Train the Trainer 101 Archive



Who is Your Customer?

But first, this public service announcement. Summer is here, and if your organization doesn’t already have a policy on energy drinks, you should do the research and develop one. I had long been skeptical of energy drinks because I know that anything that artificially enhances body function always comes with consequences, especially if it’s overused. […]

Writing an ATV/UTV Operating Safety Policy

This installment of “Train the Trainer 101” is a little bit different than usual in that we are going to write an operating safety policy. There are two goals here: to help you learn to develop policies that make a difference, and to prevent wrecked all-terrain vehicles (ATVs) and utility task vehicles (UTVs) on your […]
Web Table

A Practical Guide to Using Outrigger Pads

I’ve met a lot of people over the years while working in the utility industry. One of those people is in management with a respected manufacturer of aerial devices. Back when OSHA published 29 CFR 1926 Subpart CC, “Cranes and Derricks in Construction,” he and I and a few others were discussing how a utility […]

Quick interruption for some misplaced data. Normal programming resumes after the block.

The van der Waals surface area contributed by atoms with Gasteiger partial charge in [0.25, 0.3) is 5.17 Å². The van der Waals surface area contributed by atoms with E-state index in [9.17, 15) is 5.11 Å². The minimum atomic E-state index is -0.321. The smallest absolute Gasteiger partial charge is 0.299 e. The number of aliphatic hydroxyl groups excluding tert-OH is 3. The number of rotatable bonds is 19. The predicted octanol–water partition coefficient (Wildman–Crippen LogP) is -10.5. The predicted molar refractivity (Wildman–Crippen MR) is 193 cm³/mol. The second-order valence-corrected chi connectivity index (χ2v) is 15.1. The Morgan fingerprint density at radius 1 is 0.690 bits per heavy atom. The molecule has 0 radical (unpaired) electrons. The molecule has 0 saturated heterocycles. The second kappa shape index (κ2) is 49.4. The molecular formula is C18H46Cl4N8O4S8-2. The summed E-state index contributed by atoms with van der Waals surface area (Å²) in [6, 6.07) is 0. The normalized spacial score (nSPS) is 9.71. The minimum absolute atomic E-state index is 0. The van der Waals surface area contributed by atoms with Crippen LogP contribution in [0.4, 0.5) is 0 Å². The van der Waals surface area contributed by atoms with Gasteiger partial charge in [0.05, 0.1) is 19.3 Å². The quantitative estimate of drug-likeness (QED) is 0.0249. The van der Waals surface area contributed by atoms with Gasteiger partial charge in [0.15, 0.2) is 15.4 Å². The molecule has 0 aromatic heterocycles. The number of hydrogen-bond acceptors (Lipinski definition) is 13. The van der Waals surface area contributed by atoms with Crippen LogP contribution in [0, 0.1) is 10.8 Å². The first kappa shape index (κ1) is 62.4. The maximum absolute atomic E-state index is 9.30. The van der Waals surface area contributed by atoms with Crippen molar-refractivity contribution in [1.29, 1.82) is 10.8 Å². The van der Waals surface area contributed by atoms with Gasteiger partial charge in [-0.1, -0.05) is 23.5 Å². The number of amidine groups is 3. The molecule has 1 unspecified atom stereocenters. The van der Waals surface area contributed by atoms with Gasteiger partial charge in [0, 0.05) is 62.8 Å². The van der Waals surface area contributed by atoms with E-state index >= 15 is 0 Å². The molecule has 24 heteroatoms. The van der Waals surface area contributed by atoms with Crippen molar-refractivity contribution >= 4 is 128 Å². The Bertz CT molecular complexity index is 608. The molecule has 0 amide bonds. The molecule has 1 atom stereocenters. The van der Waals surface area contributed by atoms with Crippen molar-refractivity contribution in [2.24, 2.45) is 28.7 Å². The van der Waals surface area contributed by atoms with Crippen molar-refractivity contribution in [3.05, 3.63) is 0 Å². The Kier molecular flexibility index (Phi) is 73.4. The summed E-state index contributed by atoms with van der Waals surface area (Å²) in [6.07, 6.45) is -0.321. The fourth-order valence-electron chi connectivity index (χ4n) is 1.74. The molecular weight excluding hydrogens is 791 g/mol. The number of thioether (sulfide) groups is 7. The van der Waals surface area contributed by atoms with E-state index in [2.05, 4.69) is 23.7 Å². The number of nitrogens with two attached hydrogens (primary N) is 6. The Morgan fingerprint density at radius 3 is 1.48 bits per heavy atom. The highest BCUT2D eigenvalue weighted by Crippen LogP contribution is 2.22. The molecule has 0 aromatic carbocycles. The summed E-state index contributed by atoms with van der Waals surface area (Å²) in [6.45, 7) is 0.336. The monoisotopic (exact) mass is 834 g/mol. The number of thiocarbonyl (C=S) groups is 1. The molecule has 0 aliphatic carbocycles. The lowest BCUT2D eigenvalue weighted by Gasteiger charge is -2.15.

Understanding Radio Frequency Energy Exposure

Are you concerned about cellular antennas? Decades of research on cellphones and cancer have not found a link between the two, but that hasn’t stopped some communities from creating laws and public service campaigns regarding protection of the public from cellular system threats. What these actions have done is created a sense that the risk […]

Trailers, Brakes and Common Usage Errors

I perform audits of both utilities and contractors. When I work with them to do those audits, we include trucks and trailers. The trailers I’m talking about here are not the box vans behind tractors, but the general-duty trailers used to haul trenchers, backhoes, wire reels and padmount transformers. It’s no surprise that the trailer […]

A Practical Review of the ANSI A92.2 Standard